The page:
Obama Takes Up Mantle of Social Media Regulatory Oversight

Former President Barack Obama sounded a warning against unregulated Big Tech in a speech last week at Stanford University near Palo Alto, California. Cautioning that the power of social media giants to curate information has “turbocharged” political polarization, Obama said the imbalance of power threatened the very pillars of global democracy itself. “Tech companies need to be more transparent about how they operate,” Obama said. “So much of the conversation around disinformation is focused on what people post. The bigger issue is what content these platforms promote.” 

Weighing in on how to prevent the spread of disinformation, Obama said the proprietary algorithms of tech companies should be subjected “to the same kind of regulatory oversight that ensured the safety of cars, food and other consumer products,” reports The New York Times.

The conference was hosted by Stanford’s Cyber Policy Center. Attendees included “prominent scholars, former government officials and representatives of several tech companies.”

The former president spoke in support of revising Section 230 of the Communications Decency Act, a legal shield that protects social media platforms from legal liability for user-generated content. Supporters of Section 230 revision believe diluting the protection would force companies to be more proactive in curbing the spread of misinformation as well as dangerous speech and the potentially harmful consequences it generates.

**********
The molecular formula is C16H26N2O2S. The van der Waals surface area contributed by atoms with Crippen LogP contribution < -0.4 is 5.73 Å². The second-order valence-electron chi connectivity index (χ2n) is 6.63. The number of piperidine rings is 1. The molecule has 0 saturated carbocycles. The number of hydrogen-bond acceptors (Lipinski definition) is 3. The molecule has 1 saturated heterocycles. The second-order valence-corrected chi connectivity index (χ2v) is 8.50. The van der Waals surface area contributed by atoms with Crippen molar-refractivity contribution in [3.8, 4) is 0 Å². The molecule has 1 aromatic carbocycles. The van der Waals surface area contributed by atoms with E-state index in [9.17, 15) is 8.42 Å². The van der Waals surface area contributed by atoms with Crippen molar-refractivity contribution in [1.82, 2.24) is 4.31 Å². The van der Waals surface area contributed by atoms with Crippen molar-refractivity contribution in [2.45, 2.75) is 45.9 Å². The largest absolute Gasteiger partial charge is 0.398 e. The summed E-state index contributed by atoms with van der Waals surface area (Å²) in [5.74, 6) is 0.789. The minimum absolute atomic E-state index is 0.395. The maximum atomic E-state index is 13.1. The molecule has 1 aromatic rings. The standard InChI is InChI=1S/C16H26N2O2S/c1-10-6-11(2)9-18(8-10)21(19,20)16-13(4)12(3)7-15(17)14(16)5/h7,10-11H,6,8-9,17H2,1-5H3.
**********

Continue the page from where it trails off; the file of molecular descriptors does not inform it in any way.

While praising the Internet’s transformative benefits, Obama urged media platforms to put social responsibility before the quest for profits. “These companies need to have some other North Star than just making money and increasing profit shares,” he said.

“He cited his own effective use of social media as a candidate but also his frustration with how Russia’s president, Vladimir Putin, used social media to influence the outcome of the 2016 presidential election,” NYT reports.

“What does still nag at me was my failure to fully appreciate how susceptible we had become to lies and conspiracy theories,” noted Obama, “despite being a target of disinformation myself” — an allusion to falsehoods spread on social media about his country of birth and other election misinformation.

“Obama’s campaign — the timing of which stemmed not from a single cause, people close to him said, but a broad concern about the damage to democracy’s foundations — comes in the middle of a fierce but inconclusive debate over how best to restore trust online,” notes The New York Times in a separate article.

“I think it is reasonable for us as a society to have a debate and then put in place a combination of regulatory measures and industry norms that leave intact the opportunity for these platforms to make money but say to them that there’s certain practices you engage in that we don’t think are good for society,” suggested Obama during another speech earlier this month organized by the University of Chicago and The Atlantic.